W4893 TO [REV.] CALVIN MCQUESTEN from his sister Ruby
Apr 19 1903
To: [Rev.] Calvin McQuesten Montreal, Quebec
From: Ottawa Ladies' College
My dear old Cal,
I wonder what has been the matter with us lately. I really feel as if my reputation for letter writing must be entirely ruined. I don't think I ever left you so long before. Somehow one feels restless in the Spring and it seems hard to settle down and collect one's thoughts. I have been so wondering about you, whether you have changed or any of the others, your boarding house. And I wondered if you were going to get a chance for N.Y. at Easter time & I thought at one time I might have some spare cash to help you out, but some of it vanished and I have two five cents for collection to-morrow till my money comes which is due now.
The doctor whom I had in November when I was sick sent in his bill of $3 for 2 visits. I owe the dentist for past and present $2.50. And on such insignificant things my money vanishes. However pay day is at hand and the full dinner pail.1
Well I've really been having a pretty good time lately. Of course we had our holidays from Thursday night till Tuesday afternoon. And we had a very pleasant time. We were very busy, sewing on the machine we had rented, as we were anxious to get all our stitching done before it left. And I succeeded in making and finishing up quite satisfactorily two shirt waists,--tho' I did take the band off of the neck of one six times. I'm sure Miss Middleton also had her troubles & for a full day was quite depressed over the wrinkles on the shoulder of hers. Shirt waists are sometimes very troublesome my dear, tho' you don't know very much about them from personal experience. They are one of the things that try people's character and I'm quite sure you wouldn't worry about such trifling affairs as your country and its government if you were fitting a shirt waist into its place about your neck. Besides that I bound a skirt and mended an underskirt and fixed up a list of things that I had written down to make sure of remembering.2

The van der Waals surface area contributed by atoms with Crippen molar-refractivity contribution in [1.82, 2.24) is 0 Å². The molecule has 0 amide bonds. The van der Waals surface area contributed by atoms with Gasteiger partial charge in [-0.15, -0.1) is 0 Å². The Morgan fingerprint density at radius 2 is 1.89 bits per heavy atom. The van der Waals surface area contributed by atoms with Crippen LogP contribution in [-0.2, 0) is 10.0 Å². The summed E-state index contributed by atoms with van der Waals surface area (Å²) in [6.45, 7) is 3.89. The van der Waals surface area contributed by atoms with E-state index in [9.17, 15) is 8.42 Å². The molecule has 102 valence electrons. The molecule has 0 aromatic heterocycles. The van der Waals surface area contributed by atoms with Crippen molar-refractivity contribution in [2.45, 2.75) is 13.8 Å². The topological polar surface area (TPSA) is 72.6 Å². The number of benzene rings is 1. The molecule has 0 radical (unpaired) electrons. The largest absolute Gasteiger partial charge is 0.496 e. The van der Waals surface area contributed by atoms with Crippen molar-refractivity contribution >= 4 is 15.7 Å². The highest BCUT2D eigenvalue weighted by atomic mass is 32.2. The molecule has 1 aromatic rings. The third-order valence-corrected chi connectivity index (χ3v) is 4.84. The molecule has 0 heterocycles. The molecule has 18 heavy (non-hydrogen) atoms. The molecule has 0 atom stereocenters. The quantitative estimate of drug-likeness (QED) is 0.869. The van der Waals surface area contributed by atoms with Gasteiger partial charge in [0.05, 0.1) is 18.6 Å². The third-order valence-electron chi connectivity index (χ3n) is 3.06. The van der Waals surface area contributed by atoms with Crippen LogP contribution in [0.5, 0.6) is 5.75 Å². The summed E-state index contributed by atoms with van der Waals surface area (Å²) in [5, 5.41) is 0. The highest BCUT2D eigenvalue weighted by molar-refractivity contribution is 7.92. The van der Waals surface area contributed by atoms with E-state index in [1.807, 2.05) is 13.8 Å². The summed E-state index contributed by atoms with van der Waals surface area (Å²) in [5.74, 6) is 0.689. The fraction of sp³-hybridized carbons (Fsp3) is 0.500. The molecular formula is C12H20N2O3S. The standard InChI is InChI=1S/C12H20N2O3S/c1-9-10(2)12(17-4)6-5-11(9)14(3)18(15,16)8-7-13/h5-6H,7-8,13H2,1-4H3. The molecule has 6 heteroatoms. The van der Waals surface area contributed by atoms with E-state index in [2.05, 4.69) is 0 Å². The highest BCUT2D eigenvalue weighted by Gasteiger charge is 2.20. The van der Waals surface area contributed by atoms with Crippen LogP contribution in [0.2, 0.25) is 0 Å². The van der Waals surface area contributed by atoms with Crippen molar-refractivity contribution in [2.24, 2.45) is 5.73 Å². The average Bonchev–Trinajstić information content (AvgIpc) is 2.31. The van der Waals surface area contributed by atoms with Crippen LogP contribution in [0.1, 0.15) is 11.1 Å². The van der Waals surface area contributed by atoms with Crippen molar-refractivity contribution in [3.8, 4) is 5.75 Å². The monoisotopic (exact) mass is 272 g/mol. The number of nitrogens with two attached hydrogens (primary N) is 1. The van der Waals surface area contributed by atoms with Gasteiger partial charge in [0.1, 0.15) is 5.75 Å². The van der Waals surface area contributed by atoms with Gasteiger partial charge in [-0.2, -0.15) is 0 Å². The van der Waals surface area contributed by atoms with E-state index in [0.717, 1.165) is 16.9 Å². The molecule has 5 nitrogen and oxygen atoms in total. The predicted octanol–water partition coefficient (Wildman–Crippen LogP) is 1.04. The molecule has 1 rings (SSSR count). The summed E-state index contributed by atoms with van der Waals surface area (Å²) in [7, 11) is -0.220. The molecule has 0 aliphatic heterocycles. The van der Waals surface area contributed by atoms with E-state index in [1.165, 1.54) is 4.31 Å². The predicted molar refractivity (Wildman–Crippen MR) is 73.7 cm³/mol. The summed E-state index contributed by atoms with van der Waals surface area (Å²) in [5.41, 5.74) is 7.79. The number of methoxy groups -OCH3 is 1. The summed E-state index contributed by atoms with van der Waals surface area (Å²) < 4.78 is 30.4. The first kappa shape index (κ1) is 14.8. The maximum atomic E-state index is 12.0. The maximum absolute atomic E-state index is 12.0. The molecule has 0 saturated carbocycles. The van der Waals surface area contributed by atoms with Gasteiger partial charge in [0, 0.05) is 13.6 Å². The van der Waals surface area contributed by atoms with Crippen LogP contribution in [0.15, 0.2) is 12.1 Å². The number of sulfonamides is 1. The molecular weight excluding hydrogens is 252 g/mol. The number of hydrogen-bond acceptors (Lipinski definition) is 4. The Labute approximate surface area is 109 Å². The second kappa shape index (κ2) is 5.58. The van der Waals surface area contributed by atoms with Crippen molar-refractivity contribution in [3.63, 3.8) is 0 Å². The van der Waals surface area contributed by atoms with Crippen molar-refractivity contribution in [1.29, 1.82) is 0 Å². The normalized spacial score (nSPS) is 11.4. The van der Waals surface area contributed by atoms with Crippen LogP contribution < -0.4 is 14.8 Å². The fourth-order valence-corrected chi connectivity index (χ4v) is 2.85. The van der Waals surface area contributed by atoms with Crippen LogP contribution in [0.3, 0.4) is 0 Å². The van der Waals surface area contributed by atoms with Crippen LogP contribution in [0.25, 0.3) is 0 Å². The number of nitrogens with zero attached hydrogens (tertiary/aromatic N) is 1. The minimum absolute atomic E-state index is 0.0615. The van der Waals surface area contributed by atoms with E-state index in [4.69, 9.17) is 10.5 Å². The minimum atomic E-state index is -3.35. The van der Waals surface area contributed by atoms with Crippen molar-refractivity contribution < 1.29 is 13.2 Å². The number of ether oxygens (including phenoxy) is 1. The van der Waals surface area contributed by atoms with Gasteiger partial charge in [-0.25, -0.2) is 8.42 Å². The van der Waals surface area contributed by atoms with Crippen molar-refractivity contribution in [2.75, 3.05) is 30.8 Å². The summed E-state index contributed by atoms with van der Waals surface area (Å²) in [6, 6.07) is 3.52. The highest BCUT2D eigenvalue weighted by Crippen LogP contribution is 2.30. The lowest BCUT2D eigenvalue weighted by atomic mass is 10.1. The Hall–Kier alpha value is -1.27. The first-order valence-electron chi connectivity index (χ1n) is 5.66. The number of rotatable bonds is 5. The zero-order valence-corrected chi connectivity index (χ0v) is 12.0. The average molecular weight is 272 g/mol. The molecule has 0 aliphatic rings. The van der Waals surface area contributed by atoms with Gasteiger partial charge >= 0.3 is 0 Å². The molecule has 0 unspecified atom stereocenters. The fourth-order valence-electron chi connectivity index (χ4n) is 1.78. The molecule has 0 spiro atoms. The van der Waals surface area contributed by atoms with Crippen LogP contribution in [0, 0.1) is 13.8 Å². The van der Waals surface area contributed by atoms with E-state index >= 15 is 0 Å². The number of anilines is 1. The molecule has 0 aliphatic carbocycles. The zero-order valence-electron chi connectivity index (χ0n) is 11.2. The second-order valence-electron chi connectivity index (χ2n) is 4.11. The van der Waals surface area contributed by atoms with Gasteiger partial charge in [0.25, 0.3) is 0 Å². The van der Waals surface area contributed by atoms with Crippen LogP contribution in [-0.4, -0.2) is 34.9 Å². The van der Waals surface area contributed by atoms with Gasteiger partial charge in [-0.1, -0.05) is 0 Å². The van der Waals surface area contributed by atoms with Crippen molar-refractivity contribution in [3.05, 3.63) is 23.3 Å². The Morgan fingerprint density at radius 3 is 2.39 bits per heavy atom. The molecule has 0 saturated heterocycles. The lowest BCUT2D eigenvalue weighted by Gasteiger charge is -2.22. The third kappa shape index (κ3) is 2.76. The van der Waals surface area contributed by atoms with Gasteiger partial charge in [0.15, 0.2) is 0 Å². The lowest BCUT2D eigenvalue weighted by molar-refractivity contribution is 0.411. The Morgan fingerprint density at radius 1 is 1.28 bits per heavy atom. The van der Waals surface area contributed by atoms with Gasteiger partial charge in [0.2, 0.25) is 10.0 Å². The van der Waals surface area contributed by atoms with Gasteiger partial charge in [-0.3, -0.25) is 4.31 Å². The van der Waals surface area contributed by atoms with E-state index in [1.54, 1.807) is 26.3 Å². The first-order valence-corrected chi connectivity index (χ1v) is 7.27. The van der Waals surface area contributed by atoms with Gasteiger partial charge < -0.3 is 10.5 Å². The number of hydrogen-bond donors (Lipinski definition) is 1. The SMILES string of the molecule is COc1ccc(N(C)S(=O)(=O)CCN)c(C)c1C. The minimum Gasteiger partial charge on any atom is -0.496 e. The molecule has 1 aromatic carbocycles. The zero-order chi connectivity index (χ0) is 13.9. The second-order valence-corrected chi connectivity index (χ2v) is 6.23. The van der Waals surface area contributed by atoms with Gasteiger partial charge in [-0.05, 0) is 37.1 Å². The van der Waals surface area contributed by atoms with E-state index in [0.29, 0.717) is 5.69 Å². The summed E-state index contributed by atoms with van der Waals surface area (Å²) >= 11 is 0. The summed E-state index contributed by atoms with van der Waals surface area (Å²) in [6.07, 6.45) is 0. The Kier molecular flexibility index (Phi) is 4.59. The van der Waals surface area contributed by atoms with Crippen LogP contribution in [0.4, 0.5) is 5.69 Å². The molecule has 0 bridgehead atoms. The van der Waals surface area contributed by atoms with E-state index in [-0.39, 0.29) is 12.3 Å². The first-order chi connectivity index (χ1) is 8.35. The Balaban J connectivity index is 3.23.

Of course we had our fun too. We were out for tea one evening at MacLaren's. Our Field Naturalist excursion was on Sat. and a perfect day it was. Part of the time I helped the bug-man lift up stones and pop into his bottle all kinds of little crawly things & hoppers. It was quite exciting. I'll be really getting bold enough to lift up snakes one of these days with only one or two quivers down my spine and no one could ever see those. Did you know that the copper snakes here are not poisonous. Dr. Fletcher had them crawling over his hand this afternoon when we went out to the Aylmer and gathered the trailing arbutus. He says the black snake will attack you but it is not venomous.3
Then on Sunday I went to Dr. Armstrong's for dinner and out to the Willie Smith's for tea.
The week before the holidays I had on my mind the getting of the girls off. I was given the full charge of seeing about their tickets and finding what time each ones train left and arranging with the baggage man to have the trunks down to the stations in time. There were about twenty-five going off and I felt it quite a responsibility, for I don't think I'm naturally much good in that line. However everything went off without a hitch in spite of crowds at holiday time. The last batch of six went off to Lachute on the 6:20 p.m train & I was so anxious to have them off safely as the others, that they had their tea at five and were started off & had their baggage checked & their seats in the car at five minutes to six. So they had a clear 25 minutes to wait--poor brutes! However they were quite cheerful and seemed to think there was nothing strange about it.